Health Center News, Uncategorized

The Great Divide: Ontario’s Health Centres

By Angie Stewart

Canadian health care advocates are celebrating a very important milestone—the five-year anniversary of the Community Health Center (henceforth spelled “centre” as is the practice across the border) expansion in Ontario.

Members of the Association of Ontario Health Centres (AOHC) are highlighting what they’re calling the “Great Health Divide” in Ontario. That is, the large gap between health outcomes between the poor and wealthy, the immigrants and long-term residents, and between those who speak French and those who speak English.

In an effort to reach out to decision makers in Ontario, AOHC has created a report, “Ontario’s Community Health Centres Addressing Ontario’s Great Health Divide.” This report focuses on positive results of opening up access to Community Health Centre services and sets targets for centres to serve one million people by 2020.

To reach out to community members, and encourage them to take action to ensure health care in their local areas, AOHC created a video, “Every One Matters,” which provides Ontarians with a look at Community Health Centres and the positive impact they have on communities.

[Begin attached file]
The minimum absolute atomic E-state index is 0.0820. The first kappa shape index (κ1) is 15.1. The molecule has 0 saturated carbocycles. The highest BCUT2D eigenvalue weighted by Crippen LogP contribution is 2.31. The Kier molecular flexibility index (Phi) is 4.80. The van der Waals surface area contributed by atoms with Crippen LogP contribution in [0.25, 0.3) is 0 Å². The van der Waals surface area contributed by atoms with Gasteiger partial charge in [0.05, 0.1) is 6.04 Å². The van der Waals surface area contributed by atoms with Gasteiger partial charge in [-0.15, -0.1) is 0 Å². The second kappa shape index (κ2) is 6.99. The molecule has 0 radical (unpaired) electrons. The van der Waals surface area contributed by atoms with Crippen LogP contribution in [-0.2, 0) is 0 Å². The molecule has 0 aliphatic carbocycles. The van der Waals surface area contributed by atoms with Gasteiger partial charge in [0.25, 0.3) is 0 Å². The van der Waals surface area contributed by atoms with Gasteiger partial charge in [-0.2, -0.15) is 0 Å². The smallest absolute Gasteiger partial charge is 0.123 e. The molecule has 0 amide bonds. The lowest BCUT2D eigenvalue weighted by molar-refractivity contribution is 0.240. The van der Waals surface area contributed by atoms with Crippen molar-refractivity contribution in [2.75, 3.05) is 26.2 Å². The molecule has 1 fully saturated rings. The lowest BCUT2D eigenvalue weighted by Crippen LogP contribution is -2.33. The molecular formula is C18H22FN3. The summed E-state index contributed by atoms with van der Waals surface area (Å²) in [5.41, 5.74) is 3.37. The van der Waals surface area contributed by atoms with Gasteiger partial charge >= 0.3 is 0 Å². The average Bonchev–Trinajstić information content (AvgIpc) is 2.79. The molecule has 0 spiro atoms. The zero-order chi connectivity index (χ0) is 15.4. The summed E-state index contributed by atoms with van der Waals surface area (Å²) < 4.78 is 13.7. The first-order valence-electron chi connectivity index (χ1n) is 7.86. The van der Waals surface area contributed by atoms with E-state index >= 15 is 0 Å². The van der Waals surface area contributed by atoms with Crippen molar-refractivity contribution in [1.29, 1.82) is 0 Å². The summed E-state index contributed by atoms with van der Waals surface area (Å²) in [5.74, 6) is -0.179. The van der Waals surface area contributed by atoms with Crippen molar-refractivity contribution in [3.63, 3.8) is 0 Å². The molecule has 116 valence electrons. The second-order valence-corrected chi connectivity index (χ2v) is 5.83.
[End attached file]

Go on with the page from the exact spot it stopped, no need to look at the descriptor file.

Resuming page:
It is AOHC’s hope that, by educating decision-makers and the community, Community Health Centres will be given the opportunity to close Ontario’s Great Health Divide. Check out AOHC’s upcoming conference, co-hosted by NACHC and the Canadian Alliance of Community Health Centre Associations. The June 9-10, 2011 conference will feature speakers on these themes:

1.     Improving health outcomes for individuals, families, and communities
2.     Advancing health equity
3.     Increasing sustainability of the health system
4.     Building our case and our movement: increasing access to community-governed primary health care

Advocacy is not a new concept for America’s  Health Centers—every health center and primary care association in the United States is likely involved in some form of advocacy because their survival depends on it.  Advocacy in our neck of the woods means grassroots rallying and networking and launching community events to raise awareness. What has your health center or primary care association done to get the word out to legislators and community stakeholders? Share your advocacy tips with us. We’d love to hear them!